Presently, we have around five million people in the working-age demographic but reliant on the state for their daily sustenance. These people have no permanent, on-the-books, tax-paying jobs and the reason for their mendicancy is not slovenliness; it is a failure of the government to manage our resources and the economy with a view to ensuring every Australian can meet his or her citizenship obligations — to hold a job or run a lawful business, in other words, sufficient to provide for themselves and their families. When all our people have the pride that comes with self-sufficiency, fireworks will be just fireworks — entertainments rather than diversions. Meanwhile, what we don’t get is the courage to speak truth and chart the nation’s course accordingly. We get circuses as distractions from subterfuge and lies.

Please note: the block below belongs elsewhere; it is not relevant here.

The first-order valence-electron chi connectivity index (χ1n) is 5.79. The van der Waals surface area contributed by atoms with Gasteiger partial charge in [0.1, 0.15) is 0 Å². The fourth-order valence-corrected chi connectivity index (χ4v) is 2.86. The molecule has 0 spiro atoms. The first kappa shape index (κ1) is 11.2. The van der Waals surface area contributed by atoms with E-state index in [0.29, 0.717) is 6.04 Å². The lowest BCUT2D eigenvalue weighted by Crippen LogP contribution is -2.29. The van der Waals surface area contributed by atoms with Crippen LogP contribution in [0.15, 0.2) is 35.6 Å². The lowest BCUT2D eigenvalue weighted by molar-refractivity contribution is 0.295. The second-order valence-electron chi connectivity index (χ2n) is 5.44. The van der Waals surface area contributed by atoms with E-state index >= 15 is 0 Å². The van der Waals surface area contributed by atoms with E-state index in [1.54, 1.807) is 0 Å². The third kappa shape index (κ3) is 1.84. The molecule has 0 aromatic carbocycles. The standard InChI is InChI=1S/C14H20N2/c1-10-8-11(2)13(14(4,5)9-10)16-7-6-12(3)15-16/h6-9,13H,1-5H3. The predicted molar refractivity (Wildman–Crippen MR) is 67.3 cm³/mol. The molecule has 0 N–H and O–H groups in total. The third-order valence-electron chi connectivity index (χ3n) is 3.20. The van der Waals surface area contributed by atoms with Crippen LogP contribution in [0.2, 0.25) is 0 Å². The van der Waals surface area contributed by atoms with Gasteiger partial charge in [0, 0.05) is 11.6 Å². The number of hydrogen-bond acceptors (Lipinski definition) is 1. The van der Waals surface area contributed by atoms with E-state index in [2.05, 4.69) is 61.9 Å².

Recently, the federal government, mostly via Treasurer Scott Morrison, assured us, “We are delivering growth and creating jobs.” But this so-called growth is not a result of increased productivity. Rather, it is built on the huge Ponzi scheme of massive immigration. The economy grows, but individual wealth doesn’t. Another four thousand people each week! Add them to the already unsustainable five million people without full-time work. Before this scheme crashes — “scam” is a better description — the only growth likely will be at CentreLink, among “caring industry” support services, mental health clinics, the budget deficit and police budgets.